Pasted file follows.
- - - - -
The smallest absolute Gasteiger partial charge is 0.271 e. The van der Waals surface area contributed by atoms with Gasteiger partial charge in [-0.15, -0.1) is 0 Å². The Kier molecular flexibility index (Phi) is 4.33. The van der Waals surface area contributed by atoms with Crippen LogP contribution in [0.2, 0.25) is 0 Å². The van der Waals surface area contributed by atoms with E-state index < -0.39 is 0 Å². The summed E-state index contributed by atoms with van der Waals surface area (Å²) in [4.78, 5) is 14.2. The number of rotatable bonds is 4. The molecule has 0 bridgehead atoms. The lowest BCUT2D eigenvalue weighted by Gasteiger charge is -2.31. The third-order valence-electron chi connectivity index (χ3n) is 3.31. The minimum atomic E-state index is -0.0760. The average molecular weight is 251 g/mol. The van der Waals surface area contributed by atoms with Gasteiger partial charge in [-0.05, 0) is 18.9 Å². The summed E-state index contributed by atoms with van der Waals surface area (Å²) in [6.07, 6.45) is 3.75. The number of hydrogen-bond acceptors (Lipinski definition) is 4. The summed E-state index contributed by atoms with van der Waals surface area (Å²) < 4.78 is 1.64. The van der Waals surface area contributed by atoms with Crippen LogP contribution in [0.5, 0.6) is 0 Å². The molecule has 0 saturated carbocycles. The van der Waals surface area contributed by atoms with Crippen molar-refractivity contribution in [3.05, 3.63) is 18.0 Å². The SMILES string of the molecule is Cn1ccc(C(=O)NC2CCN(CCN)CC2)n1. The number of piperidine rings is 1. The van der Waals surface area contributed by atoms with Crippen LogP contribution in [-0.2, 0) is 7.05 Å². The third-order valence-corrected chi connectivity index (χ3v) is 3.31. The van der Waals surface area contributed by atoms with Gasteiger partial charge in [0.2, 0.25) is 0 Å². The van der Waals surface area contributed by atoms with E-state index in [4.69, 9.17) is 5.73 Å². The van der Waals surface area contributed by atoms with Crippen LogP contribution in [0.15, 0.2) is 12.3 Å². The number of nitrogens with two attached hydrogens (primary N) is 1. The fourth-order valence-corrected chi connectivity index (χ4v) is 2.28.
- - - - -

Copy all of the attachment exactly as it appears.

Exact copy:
The smallest absolute Gasteiger partial charge is 0.271 e. The van der Waals surface area contributed by atoms with Gasteiger partial charge in [-0.15, -0.1) is 0 Å². The Kier molecular flexibility index (Phi) is 4.33. The van der Waals surface area contributed by atoms with Crippen LogP contribution in [0.2, 0.25) is 0 Å². The van der Waals surface area contributed by atoms with E-state index < -0.39 is 0 Å². The summed E-state index contributed by atoms with van der Waals surface area (Å²) in [4.78, 5) is 14.2. The number of rotatable bonds is 4. The molecule has 0 bridgehead atoms. The lowest BCUT2D eigenvalue weighted by Gasteiger charge is -2.31. The third-order valence-electron chi connectivity index (χ3n) is 3.31. The minimum atomic E-state index is -0.0760. The average molecular weight is 251 g/mol. The van der Waals surface area contributed by atoms with Gasteiger partial charge in [-0.05, 0) is 18.9 Å². The summed E-state index contributed by atoms with van der Waals surface area (Å²) in [6.07, 6.45) is 3.75. The number of hydrogen-bond acceptors (Lipinski definition) is 4. The summed E-state index contributed by atoms with van der Waals surface area (Å²) < 4.78 is 1.64. The van der Waals surface area contributed by atoms with Crippen LogP contribution in [0.5, 0.6) is 0 Å². The molecule has 0 saturated carbocycles. The van der Waals surface area contributed by atoms with Crippen molar-refractivity contribution in [3.05, 3.63) is 18.0 Å². The SMILES string of the molecule is Cn1ccc(C(=O)NC2CCN(CCN)CC2)n1. The number of piperidine rings is 1. The van der Waals surface area contributed by atoms with Crippen LogP contribution in [-0.2, 0) is 7.05 Å². The third-order valence-corrected chi connectivity index (χ3v) is 3.31. The van der Waals surface area contributed by atoms with Gasteiger partial charge in [0.2, 0.25) is 0 Å². The van der Waals surface area contributed by atoms with E-state index in [4.69, 9.17) is 5.73 Å². The van der Waals surface area contributed by atoms with Crippen LogP contribution in [0.15, 0.2) is 12.3 Å². The number of nitrogens with two attached hydrogens (primary N) is 1. The fourth-order valence-corrected chi connectivity index (χ4v) is 2.28.